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Conference Paper: Prevalence of Passive Drinking in Adolescent Boys and Girls in Hong Kong

TitlePrevalence of Passive Drinking in Adolescent Boys and Girls in Hong Kong
Authors
Issue Date2017
PublisherSchool of Nursing, The University of Hong Kong.
Citation
The 7th Hong Kong International Nursing Forum, Hong Kong, 18-19 December 2017 How to Cite?
AbstractBackground and Objectives: Passive drinking (PD) refers to the harms caused by others’ drinking, which ranges from minor inconvenience (e.g. interrupted study or sleep) to serious consequences (e.g. being pushed, hit or assaulted). Most studies on PD were in Western countries, few were done in Asia or in adolescents. We investigated the prevalence of PD in adolescent boys and girls in Hong Kong. Methods: In a 2015-16 survey, 5840 students (mean age 14.6, SD 1.9 years; 51.3% boys) from 23 randomly selected secondary schools reported their exposure to each of 16 PD harms in the past 12 months. Prevalence of PD were compared between boys and girls using chi-squared tests. Small Cohen’s effect sizes (Cohen’s d for age: 0.19; Cohen’s w for gender: 0.08) suggested that the sample represented the underlying population. Results were weighed by the age and sex distribution of the underlying population where appropriate. Results: Overall, 34.7% (95%CI 31.7%-37.8%) of respondents experienced PD in the past 12 months, and similar prevalence was observed in boys (33.0%, 95% CI 29.7%-36.5%) and in girls (36.5%, 95%CI 32.8%-40.3%). Noise (18.8%), interrupted study or sleep (15.4%) and verbal insult or harassment (11.7%) were the most common. Serious consequences were also reported, e.g. being pushed, hit or assaulted (6.3%), sexual harassment (1.7%), accidents (1.0%) and involuntary intercourse (0.8%). Girls were more likely than boys to report interrupted study or sleep (17.0% vs 13.9%), exposure to vomit or urination (7.2% vs 5.4%), feeling neglected (14.3% vs 8.8%), emotionally hurt (11.2% vs 8.7%), feeling unsafe (10.8% vs 7.2%) and taking care of drinkers (9.5% vs 7.5%) (all Ps < 0.05). In contrast, boys were more likely to report verbal insult or harassment (12.6% vs 10.7%) and accidents (1.4% vs 0.6%) than girls (both Ps < 0.05). No statistically significant difference was found for other PD harms. Conclusions: The past 12-month prevalence of PD was over one-third in Hong Kong adolescent boys and girls. Girls reported more emotional consequences while boys reported more verbal insults and accidents related to PD. Interventions to reduce PD are needed.
Persistent Identifierhttp://hdl.handle.net/10722/251397

 

DC FieldValueLanguage
dc.contributor.authorWu, Y-
dc.contributor.authorWang, MP-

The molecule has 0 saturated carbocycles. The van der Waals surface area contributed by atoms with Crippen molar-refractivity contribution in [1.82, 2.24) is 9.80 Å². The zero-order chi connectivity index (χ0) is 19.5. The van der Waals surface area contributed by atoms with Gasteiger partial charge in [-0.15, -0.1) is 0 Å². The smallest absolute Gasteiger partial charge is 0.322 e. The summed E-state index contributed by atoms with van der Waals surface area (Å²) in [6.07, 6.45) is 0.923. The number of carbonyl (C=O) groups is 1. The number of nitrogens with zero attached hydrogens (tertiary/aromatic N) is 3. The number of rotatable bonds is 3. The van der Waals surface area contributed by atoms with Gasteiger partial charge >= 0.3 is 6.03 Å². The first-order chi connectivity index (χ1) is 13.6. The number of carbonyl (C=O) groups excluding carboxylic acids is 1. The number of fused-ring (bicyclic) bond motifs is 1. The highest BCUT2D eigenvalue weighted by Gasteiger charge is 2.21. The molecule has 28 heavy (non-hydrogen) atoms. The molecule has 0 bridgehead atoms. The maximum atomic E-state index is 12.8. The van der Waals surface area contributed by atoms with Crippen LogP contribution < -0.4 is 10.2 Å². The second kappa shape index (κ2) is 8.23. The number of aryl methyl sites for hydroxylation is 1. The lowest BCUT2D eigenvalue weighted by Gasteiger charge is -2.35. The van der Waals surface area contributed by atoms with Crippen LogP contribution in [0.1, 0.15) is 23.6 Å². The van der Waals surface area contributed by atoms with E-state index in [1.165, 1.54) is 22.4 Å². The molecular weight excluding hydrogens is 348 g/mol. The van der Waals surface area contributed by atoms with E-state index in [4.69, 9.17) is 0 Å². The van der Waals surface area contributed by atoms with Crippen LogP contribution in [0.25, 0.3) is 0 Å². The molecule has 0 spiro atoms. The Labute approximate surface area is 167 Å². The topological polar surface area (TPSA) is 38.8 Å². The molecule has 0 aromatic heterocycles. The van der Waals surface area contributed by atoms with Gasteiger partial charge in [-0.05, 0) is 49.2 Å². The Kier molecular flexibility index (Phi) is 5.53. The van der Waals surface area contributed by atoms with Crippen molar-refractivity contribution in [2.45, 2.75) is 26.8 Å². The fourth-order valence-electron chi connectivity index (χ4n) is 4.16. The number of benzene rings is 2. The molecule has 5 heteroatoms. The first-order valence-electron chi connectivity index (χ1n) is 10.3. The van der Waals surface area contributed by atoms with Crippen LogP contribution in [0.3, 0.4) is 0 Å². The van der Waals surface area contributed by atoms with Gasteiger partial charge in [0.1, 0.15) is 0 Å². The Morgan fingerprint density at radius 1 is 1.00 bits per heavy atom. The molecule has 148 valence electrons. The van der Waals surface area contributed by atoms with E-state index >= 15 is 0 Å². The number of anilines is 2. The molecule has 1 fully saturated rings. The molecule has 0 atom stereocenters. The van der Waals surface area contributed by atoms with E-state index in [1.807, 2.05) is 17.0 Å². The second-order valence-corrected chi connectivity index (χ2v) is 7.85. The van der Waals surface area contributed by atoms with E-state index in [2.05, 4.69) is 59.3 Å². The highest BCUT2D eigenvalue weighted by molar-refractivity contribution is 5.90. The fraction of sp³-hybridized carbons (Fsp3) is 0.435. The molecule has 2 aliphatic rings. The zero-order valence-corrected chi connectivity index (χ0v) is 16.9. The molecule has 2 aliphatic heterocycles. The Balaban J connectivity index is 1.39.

dc.contributor.authorHo, DSY-
dc.contributor.authorLeung, LT-
dc.contributor.authorChen, J-
dc.contributor.authorHuang, R-
dc.contributor.authorLam, TH-
dc.date.accessioned2018-03-01T03:38:38Z-
dc.date.available2018-03-01T03:38:38Z-
dc.date.issued2017-
dc.identifier.citationThe 7th Hong Kong International Nursing Forum, Hong Kong, 18-19 December 2017-
dc.identifier.urihttp://hdl.handle.net/10722/251397-
dc.description.abstractBackground and Objectives: Passive drinking (PD) refers to the harms caused by others’ drinking, which ranges from minor inconvenience (e.g. interrupted study or sleep) to serious consequences (e.g. being pushed, hit or assaulted). Most studies on PD were in Western countries, few were done in Asia or in adolescents. We investigated the prevalence of PD in adolescent boys and girls in Hong Kong. Methods: In a 2015-16 survey, 5840 students (mean age 14.6, SD 1.9 years; 51.3% boys) from 23 randomly selected secondary schools reported their exposure to each of 16 PD harms in the past 12 months. Prevalence of PD were compared between boys and girls using chi-squared tests. Small Cohen’s effect sizes (Cohen’s d for age: 0.19; Cohen’s w for gender: 0.08) suggested that the sample represented the underlying population. Results were weighed by the age and sex distribution of the underlying population where appropriate. Results: Overall, 34.7% (95%CI 31.7%-37.8%) of respondents experienced PD in the past 12 months, and similar prevalence was observed in boys (33.0%, 95% CI 29.7%-36.5%) and in girls (36.5%, 95%CI 32.8%-40.3%). Noise (18.8%), interrupted study or sleep (15.4%) and verbal insult or harassment (11.7%) were the most common. Serious consequences were also reported, e.g. being pushed, hit or assaulted (6.3%), sexual harassment (1.7%), accidents (1.0%) and involuntary intercourse (0.8%). Girls were more likely than boys to report interrupted study or sleep (17.0% vs 13.9%), exposure to vomit or urination (7.2% vs 5.4%), feeling neglected (14.3% vs 8.8%), emotionally hurt (11.2% vs 8.7%), feeling unsafe (10.8% vs 7.2%) and taking care of drinkers (9.5% vs 7.5%) (all Ps < 0.05). In contrast, boys were more likely to report verbal insult or harassment (12.6% vs 10.7%) and accidents (1.4% vs 0.6%) than girls (both Ps < 0.05). No statistically significant difference was found for other PD harms. Conclusions: The past 12-month prevalence of PD was over one-third in Hong Kong adolescent boys and girls. Girls reported more emotional consequences while boys reported more verbal insults and accidents related to PD. Interventions to reduce PD are needed.-
dc.languageeng-
dc.publisherSchool of Nursing, The University of Hong Kong. -
dc.relation.ispartofHong Kong International Nursing Forum-
dc.titlePrevalence of Passive Drinking in Adolescent Boys and Girls in Hong Kong-
dc.typeConference_Paper-
dc.identifier.emailWang, MP: mpwang@hku.hk-
dc.identifier.emailHo, DSY: syho@hku.hk-
dc.identifier.emailLam, TH: hrmrlth@hkucc.hku.hk-
dc.identifier.authorityWang, MP=rp01863-
dc.identifier.authorityHo, DSY=rp00427-
dc.identifier.authorityLam, TH=rp00326-
dc.identifier.hkuros284100-
dc.publisher.placeHong Kong-

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